For many of us, lines at gas stations and homes without power are no more than news, but millions on the U.S. East Coast are still coping with the aftermath of Hurricane Sandy.
Many areas are still without power, and gasoline is a worryingly rare commodity for a transport system utterly dependent on it.
But for many with electric cars, the latter hasn't been such a problem.
Even those without power to homes have been able to charge elsewhere--rather than queueing hours for gas to find the pumps have run dry.
Friend of GreenCarReports, BMW ActiveE owner Tom Moloughney, is one of those still able to travel to work in New Jersey every day.
In fact, it's almost business as usual for him, reports The New York Times.
Between charging at home--using a natural gas generator since the power went out--and charging at his restaurant, Moloughney hasn't experienced any problems on his 100-mile round trip each day.
And Moloughney isn't the only electric car driver avoiding the chaos--those using the three free chargers at his restaurant are likely getting by okay too.
When an earthquake and tsunami struck the east coast of Japan in 2011, meltdown at the Fukushima power plant left huge areas without power.
Mitsubishi 'i' Emergency Power Supply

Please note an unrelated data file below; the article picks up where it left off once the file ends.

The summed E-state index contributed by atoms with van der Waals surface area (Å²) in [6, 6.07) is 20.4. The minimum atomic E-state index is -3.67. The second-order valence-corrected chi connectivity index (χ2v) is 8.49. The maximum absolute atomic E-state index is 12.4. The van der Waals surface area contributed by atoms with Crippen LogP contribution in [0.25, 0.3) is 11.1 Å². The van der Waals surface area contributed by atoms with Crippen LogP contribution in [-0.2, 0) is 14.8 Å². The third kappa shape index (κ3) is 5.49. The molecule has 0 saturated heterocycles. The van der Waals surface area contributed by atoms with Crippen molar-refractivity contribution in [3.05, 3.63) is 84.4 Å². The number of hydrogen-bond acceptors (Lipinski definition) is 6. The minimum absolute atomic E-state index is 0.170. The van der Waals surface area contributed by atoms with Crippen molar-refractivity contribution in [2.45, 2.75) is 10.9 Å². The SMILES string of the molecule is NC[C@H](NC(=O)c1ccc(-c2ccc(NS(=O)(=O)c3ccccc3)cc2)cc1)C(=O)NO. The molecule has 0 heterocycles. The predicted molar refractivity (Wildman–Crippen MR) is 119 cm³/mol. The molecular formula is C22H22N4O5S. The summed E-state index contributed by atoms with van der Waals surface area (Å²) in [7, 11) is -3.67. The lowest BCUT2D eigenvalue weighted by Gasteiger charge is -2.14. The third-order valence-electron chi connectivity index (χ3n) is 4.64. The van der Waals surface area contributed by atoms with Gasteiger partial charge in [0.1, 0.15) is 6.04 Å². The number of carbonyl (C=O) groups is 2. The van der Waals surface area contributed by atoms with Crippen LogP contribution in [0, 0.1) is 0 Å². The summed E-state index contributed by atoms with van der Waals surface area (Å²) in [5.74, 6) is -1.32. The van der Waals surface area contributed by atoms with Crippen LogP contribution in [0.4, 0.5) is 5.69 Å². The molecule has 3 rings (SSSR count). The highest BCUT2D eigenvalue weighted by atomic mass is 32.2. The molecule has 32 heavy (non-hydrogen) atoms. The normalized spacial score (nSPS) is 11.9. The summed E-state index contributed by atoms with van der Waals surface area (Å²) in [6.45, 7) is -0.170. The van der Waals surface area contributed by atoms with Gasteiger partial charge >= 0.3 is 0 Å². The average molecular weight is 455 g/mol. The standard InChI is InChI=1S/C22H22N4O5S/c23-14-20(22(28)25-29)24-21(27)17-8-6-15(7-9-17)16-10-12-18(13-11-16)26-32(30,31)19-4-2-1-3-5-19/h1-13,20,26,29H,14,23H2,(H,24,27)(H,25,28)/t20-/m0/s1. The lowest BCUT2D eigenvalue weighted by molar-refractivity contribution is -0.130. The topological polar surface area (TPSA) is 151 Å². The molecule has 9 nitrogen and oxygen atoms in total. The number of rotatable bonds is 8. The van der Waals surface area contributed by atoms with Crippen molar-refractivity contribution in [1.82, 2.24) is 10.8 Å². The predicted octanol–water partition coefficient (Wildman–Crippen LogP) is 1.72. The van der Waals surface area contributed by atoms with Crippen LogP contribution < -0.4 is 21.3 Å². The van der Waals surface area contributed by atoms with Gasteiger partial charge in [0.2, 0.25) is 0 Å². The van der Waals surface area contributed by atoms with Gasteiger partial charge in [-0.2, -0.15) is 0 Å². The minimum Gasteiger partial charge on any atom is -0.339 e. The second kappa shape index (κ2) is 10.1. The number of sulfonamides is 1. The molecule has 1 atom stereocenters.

There, the role of the electric car has taken on a different level of importance. With large battery packs, several Japanese carmakers are turning electric cars into backup power units--able to provide electricity to those with zero access to power.
Whether a similar system would work in the U.S. or not is a different matter--North American homes typically use three times the power of their Japanese counterparts. But it may be enough to keep essentials like the refrigerator or cooker up and running during power outages--as Doron Shalvi has found, using his Nissan Leaf as a power source.
Not that electric cars are perfect in disasters.
If power is truly out, then it's only a matter of time until your EV runs out of juice. Even worse, the car itself could be underwater. Or its charging station submerged.
But in some parts of New York and New Jersey right now, electric cars are suddenly making a whole lot of sense.